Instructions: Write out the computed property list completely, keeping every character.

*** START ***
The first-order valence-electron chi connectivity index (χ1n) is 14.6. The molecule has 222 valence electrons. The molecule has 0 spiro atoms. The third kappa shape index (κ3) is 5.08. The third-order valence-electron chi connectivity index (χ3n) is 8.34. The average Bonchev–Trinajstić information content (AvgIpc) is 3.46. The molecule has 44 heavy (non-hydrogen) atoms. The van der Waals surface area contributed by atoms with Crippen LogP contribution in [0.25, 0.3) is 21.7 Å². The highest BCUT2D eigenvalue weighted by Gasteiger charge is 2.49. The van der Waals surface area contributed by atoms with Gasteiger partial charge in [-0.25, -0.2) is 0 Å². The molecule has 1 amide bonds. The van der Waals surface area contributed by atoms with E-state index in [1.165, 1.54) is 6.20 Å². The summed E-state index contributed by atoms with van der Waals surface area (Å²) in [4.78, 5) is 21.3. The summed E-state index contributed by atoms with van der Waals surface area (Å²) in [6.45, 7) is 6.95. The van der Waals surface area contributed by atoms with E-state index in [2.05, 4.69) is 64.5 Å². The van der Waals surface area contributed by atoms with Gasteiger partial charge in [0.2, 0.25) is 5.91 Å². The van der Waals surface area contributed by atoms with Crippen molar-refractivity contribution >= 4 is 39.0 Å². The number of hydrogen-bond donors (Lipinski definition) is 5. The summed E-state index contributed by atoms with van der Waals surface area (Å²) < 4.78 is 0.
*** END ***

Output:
The first-order valence-electron chi connectivity index (χ1n) is 14.6. The molecule has 222 valence electrons. The molecule has 0 spiro atoms. The third kappa shape index (κ3) is 5.08. The third-order valence-electron chi connectivity index (χ3n) is 8.34. The average Bonchev–Trinajstić information content (AvgIpc) is 3.46. The molecule has 44 heavy (non-hydrogen) atoms. The van der Waals surface area contributed by atoms with Crippen LogP contribution in [0.25, 0.3) is 21.7 Å². The highest BCUT2D eigenvalue weighted by Gasteiger charge is 2.49. The van der Waals surface area contributed by atoms with Gasteiger partial charge in [-0.25, -0.2) is 0 Å². The molecule has 1 amide bonds. The van der Waals surface area contributed by atoms with E-state index in [1.165, 1.54) is 6.20 Å². The summed E-state index contributed by atoms with van der Waals surface area (Å²) in [4.78, 5) is 21.3. The summed E-state index contributed by atoms with van der Waals surface area (Å²) in [6.45, 7) is 6.95. The van der Waals surface area contributed by atoms with E-state index in [2.05, 4.69) is 64.5 Å². The van der Waals surface area contributed by atoms with Gasteiger partial charge in [0.2, 0.25) is 5.91 Å². The van der Waals surface area contributed by atoms with Crippen molar-refractivity contribution >= 4 is 39.0 Å². The number of hydrogen-bond donors (Lipinski definition) is 5. The summed E-state index contributed by atoms with van der Waals surface area (Å²) < 4.78 is 0.